Friday, 6 June 2008
Strike A Match
Two weeks ago Angelique, Nadalene, Nathan and I went to Grand Forks. Nathan and I were in the book section (surprise, surprise) of a store and I picked up a little gem.
The book prompts you with a sentence and you write a little fiction how you see fit.
I'm hoping that you will strike a match with me as I toss out the prompt. The prompt will be in itallics.
A life-long bigot changes his way of thinking after a single illuminating experience.
I had never been in this town before and no matter how good I usually am with maps, I knew I was lost. I pulled over on 9th Street to get my bearings and to grab a sandwich at their local Timmies.
Seriously I am not in the restaurant for more than 40 minutes when I see protestors out the window. Shit the road is blocked, I will not be able to move forward, nor will I be able to go backward. I guess I will just have to stay cool and watch the protest from my seat, so I may as well get another double double coffee.
For Christ’s sake, wouldn’t you know it! God damn Indians. What do they want me to give them now?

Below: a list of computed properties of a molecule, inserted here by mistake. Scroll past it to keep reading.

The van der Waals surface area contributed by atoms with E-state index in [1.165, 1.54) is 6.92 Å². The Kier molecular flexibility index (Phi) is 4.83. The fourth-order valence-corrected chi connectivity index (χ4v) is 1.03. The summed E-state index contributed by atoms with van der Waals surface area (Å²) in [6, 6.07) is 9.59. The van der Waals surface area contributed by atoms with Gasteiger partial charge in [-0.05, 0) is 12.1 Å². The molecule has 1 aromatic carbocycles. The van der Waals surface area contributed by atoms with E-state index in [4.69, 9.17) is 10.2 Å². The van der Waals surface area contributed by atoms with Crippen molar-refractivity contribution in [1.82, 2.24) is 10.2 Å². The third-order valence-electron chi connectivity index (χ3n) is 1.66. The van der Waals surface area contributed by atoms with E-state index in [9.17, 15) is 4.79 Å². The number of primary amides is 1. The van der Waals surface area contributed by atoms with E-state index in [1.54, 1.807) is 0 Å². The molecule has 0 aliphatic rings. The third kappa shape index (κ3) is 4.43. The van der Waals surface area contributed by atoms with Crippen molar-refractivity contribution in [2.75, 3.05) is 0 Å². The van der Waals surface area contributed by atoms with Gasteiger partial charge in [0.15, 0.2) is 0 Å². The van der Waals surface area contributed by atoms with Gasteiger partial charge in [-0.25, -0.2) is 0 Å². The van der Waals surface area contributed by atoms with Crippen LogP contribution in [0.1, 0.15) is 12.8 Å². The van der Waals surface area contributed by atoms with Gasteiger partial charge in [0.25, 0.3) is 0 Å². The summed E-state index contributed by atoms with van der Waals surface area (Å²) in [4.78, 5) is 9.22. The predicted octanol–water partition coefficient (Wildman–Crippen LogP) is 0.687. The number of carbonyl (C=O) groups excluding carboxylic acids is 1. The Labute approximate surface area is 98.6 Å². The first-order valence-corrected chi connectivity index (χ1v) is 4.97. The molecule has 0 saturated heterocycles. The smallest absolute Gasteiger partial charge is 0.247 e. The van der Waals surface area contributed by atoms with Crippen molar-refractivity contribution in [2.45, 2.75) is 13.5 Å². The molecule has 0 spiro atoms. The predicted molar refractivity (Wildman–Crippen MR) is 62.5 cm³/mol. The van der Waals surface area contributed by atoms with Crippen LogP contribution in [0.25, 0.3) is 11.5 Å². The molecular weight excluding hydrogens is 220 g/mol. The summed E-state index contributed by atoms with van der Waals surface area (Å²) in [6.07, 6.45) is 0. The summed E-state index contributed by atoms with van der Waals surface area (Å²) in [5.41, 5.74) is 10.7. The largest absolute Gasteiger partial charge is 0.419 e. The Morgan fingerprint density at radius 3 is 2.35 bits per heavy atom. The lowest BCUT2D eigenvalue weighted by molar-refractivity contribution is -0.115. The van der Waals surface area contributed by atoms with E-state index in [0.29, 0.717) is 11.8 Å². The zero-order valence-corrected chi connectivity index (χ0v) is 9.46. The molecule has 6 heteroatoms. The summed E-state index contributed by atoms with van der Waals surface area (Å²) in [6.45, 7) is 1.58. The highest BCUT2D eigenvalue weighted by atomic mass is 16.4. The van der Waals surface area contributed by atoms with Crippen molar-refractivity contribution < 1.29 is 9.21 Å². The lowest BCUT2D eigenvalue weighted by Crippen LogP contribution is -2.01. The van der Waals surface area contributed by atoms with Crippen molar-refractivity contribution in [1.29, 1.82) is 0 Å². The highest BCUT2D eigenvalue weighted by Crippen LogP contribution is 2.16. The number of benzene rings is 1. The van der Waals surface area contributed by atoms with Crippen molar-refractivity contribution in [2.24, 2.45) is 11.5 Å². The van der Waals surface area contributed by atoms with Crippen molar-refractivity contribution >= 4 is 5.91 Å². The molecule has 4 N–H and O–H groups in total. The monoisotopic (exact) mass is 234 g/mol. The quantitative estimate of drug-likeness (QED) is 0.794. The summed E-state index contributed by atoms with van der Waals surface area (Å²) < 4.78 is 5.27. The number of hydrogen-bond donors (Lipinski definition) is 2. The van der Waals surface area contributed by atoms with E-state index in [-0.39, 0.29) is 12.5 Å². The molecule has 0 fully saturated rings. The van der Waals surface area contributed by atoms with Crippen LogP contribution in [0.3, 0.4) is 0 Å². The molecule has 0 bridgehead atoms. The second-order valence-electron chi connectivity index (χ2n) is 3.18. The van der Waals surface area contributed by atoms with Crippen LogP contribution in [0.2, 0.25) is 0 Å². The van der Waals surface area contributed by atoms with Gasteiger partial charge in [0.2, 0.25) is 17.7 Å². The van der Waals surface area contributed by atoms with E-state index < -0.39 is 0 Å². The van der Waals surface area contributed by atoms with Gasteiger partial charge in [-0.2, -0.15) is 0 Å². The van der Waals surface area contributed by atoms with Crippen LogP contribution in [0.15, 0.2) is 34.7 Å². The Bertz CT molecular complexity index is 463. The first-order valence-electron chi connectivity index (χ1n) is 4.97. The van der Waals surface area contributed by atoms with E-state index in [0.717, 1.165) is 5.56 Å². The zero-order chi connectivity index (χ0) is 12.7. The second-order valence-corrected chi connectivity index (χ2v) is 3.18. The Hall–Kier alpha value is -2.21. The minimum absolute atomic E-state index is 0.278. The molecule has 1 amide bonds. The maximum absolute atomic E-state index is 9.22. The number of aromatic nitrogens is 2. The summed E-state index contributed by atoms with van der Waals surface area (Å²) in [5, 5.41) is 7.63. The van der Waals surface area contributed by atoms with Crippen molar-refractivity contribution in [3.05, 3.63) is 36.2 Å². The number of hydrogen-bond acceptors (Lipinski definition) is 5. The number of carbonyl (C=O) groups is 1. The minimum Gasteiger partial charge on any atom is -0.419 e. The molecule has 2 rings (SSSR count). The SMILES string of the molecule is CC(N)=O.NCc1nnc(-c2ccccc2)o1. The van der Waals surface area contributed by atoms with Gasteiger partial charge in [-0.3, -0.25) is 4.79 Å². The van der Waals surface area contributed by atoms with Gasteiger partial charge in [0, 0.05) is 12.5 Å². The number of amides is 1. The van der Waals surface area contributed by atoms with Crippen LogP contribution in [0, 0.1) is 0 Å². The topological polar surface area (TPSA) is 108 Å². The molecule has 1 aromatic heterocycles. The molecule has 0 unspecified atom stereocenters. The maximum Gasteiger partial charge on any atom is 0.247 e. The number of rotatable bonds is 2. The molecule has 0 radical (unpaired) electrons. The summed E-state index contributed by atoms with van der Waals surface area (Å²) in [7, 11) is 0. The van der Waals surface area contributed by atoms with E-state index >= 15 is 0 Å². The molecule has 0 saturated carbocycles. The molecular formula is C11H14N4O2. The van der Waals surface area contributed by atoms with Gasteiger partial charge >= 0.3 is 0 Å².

I feel like getting in my car and running right through them, I’m sure I could end that protest chop chop. It would be my own Custard’s last stand. Ha ha.
Well, I hope they are happy, that little parade has set me back over three hours and I absolutely hate driving in the dark.
For shit sake, I just had those tires checked. Nice, now I have to change it in the dark and I can barely see. Bloody Indians.
Speaking of Indians, shit here come a couple now.
‘Do you need any help?’
I am shocked, since when do they help Chinese people.
‘We can help you push the car closer to the house and you can come have dinner with us if you would like. Oh by the way I am Pete and this is my son Derk.’
I’m Frank. I am already late for an appointment, so I will just get this fixed and be on my way.
They will probably try to scalp me the minute I walk in the door. No thanks.
Instead of going in to their dinner, they give me a hand and talk about the protest Derk had attended earlier that day.
I thank them and drive off.
I keep trying to see where they fit in my image of all things Indian. Granted, I have never talked to an Indian, I think they prefer Aboriginal. These Aboriginals seem so different from my entrenched picture. For one they weren’t drunk. In reality it was as if they were like everyone else I know. I know that can’t be right. It must be just because I am tired.
It has been over two months since I made that trip, but I can’t believe how it has changed me. I was so afraid of someone I had never talked to before. So afraid because I was taught to be afraid. I am not afraid anymore.
Holy crap guys, this was harder than I thought. I actually had to think. I hope some of you will try it.